Amalfi Coast

Italy: Day 12 by Josh Trudell

Coast-Towns-2 I had a mission on our trip to Italy.

For years I had been seeing beautiful images of the Amalfi coast lit up by the evening sun, and I was determined to get one of my own.

After our hike across the Pathway of the Gods, we were ready for a relatively quiet day, so we took the bus from our hotel (after another fabulous Luigi breakfast) to Ravello.

Ravello, nestled between the coast town of Amalfi and the mountains, has a road to it that makes the narrow and winding coast road look like the Autobahn. It winds up the side of the cliffs on hairpin turns, past gardens cut into the hillside, before reaching a brief flat shelf in the rock.

Walking from one side of town to the other meant crossing the shelf, from views of the Med on one side to views of the rising hills on the other.

The shops there are filled with red coral jewelry, made from the offshore coral beds. The necklaces, earrings and brooches were beautiful, but pricy. Wandering through town, we found the Villa Rufulo – a huge building/park with beautiful flower gardens overlooking the Mediterranean.

Hustling back down the hillside, we made it to the waterfront just as the sun began to edge downward, lighting up the hillside buildings. It’s a little touristy around the waterfront, but the views made it worthwhile.

Coast-Towns-1I ran out onto a pier stretching into the water, where I took a couple of panoramas – plus these gents – but wasn’t really capturing the look I wanted.

Back on the beach, however, the water, light and waves came together for one of my favorite photos from the trip.

It was a great capper as our last full day in Italy – the next day, we caught an early car and train for Rome in the pouring rain (the only day it rained), and began our journey home.

Italy, Day 11 by Josh Trudell

Pathway-3 Where do they go?

They go up…and up…and up.

Rousing ourselves, we fueled up with another wonderful breakfast from Luigi’s kitchen and made our way to the center of Praiano, where we began climbing the steps up to the Sentiero Degli Dei – the Pathway of the Gods.

The trail runs from Bomerano to Positano – starting from Praiano, we were roughly in the middle. If we had taken the bus to Bomerano to start, we would have had an easier starting point and walked longer, but we opted for the many, many stairs – at least 1,900, by some accounts - up to the trail from the Praiano city center.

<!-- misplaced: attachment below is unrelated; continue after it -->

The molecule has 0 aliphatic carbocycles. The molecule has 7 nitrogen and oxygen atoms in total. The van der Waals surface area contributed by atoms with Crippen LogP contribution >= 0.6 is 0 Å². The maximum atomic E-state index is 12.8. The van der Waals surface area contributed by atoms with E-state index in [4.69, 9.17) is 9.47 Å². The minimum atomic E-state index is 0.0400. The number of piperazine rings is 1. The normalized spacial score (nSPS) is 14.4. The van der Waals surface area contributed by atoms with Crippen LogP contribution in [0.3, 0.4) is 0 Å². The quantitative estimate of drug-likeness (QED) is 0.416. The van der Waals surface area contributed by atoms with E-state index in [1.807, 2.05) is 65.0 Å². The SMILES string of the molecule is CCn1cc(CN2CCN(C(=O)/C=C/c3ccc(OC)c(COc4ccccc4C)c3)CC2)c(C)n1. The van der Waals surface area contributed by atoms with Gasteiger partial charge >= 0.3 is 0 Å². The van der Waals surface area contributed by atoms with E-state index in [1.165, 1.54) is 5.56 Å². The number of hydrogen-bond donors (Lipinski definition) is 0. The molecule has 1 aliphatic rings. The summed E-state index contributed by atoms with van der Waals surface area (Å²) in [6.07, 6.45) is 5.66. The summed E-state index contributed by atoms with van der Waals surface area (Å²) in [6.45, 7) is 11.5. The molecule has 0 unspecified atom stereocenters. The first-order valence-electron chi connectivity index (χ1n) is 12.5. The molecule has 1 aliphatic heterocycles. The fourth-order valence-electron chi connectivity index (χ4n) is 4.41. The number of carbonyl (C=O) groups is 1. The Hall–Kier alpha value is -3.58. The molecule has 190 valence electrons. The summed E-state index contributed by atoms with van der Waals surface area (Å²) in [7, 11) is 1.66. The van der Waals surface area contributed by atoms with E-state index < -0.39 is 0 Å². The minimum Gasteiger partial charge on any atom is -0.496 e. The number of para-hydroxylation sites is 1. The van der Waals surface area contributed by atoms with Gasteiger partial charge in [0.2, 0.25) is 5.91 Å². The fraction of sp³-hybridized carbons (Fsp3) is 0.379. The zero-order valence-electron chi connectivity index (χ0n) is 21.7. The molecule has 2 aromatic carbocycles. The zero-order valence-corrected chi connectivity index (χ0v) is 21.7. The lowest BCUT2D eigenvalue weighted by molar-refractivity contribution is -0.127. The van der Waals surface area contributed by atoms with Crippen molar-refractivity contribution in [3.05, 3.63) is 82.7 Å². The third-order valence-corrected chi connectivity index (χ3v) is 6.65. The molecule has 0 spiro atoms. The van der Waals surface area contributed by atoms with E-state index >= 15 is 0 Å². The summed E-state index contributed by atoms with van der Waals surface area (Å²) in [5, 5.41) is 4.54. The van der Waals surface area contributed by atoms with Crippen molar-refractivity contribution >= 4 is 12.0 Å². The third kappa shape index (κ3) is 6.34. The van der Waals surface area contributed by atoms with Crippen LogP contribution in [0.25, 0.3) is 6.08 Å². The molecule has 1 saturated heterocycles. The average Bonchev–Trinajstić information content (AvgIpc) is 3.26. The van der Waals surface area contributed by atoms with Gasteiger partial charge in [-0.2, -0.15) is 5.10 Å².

If every Stairmaster has these views, they would be a lot more popular. Looking up and down the coast, we could see for miles – clouds swarming over a mountain to the north, waves crashing on the coastline, sunlit seaside villages to the south.

Pathway-2If you have an issue with heights or vertigo, this hike could be a challenge. The trail isn’t much more than a goat path – with actual goats – in spots. The four-legged friends (with an occasional shepherd) hung around the trail, munching on grass as we passed by.

Able to look straight down in spots, we could see cars winding along the twisty coastal road far below. There are occasionally wooden rails in place, but more often not.

The trail winds past a couple of monasteries in mixed repair – one seemed to be open, while another was shuttered. Most signs of man were smaller, though, especially looking up the hills – the ruins of a stone house on a high meadow, or a trailside shrine built into a small cave.

As we walked, the wind and rain caught up to us briefly, but luckily not long enough to be soaking or dangerous.

By the time we reached Positano, our feet were sore from the rocky hike. The 1,600 steps from the trail down to the road, while wider and easier than the hike up, were still challenging. We were happy to call Luigi (which he told us to do before we left) and he came to pick us up.

Sore feet or not, if someone asks you to hike the Pathway of the Gods…you say yes.

How my feet survived our European vacation, and other thoughts by Josh Trudell

Four quick takeaways from a fantastic trip to Italy:NO BLISTERS: I can’t explain how much of an improvement it was on the vacation experience to not have any blisters on my feet. When we went to London and Paris four years ago, my feet were red and raw by the end of the second day.

Two weeks of pounding our feet on the cobblestones and slate of Venice, Rome and the little towns on the Amalfi Coast, and nothing this time.

I wore sock liners every day (except flying days) and heavy Thorlo hiking socks over fairly new (less than a month old) Teva low-cut hiking boots. Thorlos are expensive, but worth their weight in gold. Highly recommended.

CROSSING THE STREET: Our vacation experience went up 10 points by crossing Via Veneto in Rome – but it completely leveled up in Naples.

We didn’t see any streetlights in a six-block walk around the train station in Naples. The resulting chaos was beyond epic. Taking our lives in our hands, we walked out and waited for them to stop – amazingly, they did.

Luckily, the pizza we had at Da Pellone More than made up for it. If you're going to eat pizza, eat it where they invented pizza.

PHOTOGRAPHING THE ICONS: Some of my favorite shots are iconic buildings at night. With stops in Rome and Venice, there were more than a few opportunities for me to try cool night shots.

However, the hustlers shilling their colored light gizmos tend to wander in front of the camera during the long exposures, which can result in some interesting effects, but more often result in annoying crap and lots of time in Photoshop, if not a junked image.

However, they will usually – not always – get out of the way once they see what you are doing.

THE BEST VIEWS: This was a tough call. We had a great view from the top of St. Peter’s Basilica, but it was very crowded. Castel Sant’Angelo was less crowded, had a great view and we got a better sunset. Win.